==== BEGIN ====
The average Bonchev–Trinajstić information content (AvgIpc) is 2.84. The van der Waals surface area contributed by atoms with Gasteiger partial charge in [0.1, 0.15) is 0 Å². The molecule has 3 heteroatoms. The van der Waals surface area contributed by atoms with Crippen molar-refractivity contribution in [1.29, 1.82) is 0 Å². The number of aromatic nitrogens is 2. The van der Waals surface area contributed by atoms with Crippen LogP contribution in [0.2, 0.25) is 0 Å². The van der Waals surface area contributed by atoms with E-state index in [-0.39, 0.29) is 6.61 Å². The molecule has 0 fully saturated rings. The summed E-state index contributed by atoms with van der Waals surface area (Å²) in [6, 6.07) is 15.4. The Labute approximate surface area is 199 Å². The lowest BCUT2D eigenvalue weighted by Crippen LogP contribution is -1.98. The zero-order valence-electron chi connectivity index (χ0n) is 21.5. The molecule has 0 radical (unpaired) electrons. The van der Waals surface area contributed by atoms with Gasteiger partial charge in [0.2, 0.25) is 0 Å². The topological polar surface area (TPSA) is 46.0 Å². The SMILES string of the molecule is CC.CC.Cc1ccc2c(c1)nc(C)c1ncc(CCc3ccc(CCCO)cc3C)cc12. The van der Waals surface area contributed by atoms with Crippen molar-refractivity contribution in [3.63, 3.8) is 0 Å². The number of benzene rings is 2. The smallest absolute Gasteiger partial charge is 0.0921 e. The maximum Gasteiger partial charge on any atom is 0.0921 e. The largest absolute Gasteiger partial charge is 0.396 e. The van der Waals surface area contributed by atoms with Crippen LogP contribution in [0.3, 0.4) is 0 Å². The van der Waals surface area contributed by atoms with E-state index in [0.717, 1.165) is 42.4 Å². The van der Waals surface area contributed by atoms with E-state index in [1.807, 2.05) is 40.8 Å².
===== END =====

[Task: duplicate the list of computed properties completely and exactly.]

The average Bonchev–Trinajstić information content (AvgIpc) is 2.84. The van der Waals surface area contributed by atoms with Gasteiger partial charge in [0.1, 0.15) is 0 Å². The molecule has 3 heteroatoms. The van der Waals surface area contributed by atoms with Crippen molar-refractivity contribution in [1.29, 1.82) is 0 Å². The number of aromatic nitrogens is 2. The van der Waals surface area contributed by atoms with Crippen LogP contribution in [0.2, 0.25) is 0 Å². The van der Waals surface area contributed by atoms with E-state index in [-0.39, 0.29) is 6.61 Å². The molecule has 0 fully saturated rings. The summed E-state index contributed by atoms with van der Waals surface area (Å²) in [6, 6.07) is 15.4. The Labute approximate surface area is 199 Å². The lowest BCUT2D eigenvalue weighted by Crippen LogP contribution is -1.98. The zero-order valence-electron chi connectivity index (χ0n) is 21.5. The molecule has 0 radical (unpaired) electrons. The van der Waals surface area contributed by atoms with Gasteiger partial charge in [0.2, 0.25) is 0 Å². The topological polar surface area (TPSA) is 46.0 Å². The SMILES string of the molecule is CC.CC.Cc1ccc2c(c1)nc(C)c1ncc(CCc3ccc(CCCO)cc3C)cc12. The van der Waals surface area contributed by atoms with Crippen molar-refractivity contribution in [3.63, 3.8) is 0 Å². The number of benzene rings is 2. The smallest absolute Gasteiger partial charge is 0.0921 e. The maximum Gasteiger partial charge on any atom is 0.0921 e. The largest absolute Gasteiger partial charge is 0.396 e. The van der Waals surface area contributed by atoms with Crippen LogP contribution in [0.3, 0.4) is 0 Å². The van der Waals surface area contributed by atoms with E-state index in [0.717, 1.165) is 42.4 Å². The van der Waals surface area contributed by atoms with E-state index in [1.807, 2.05) is 40.8 Å².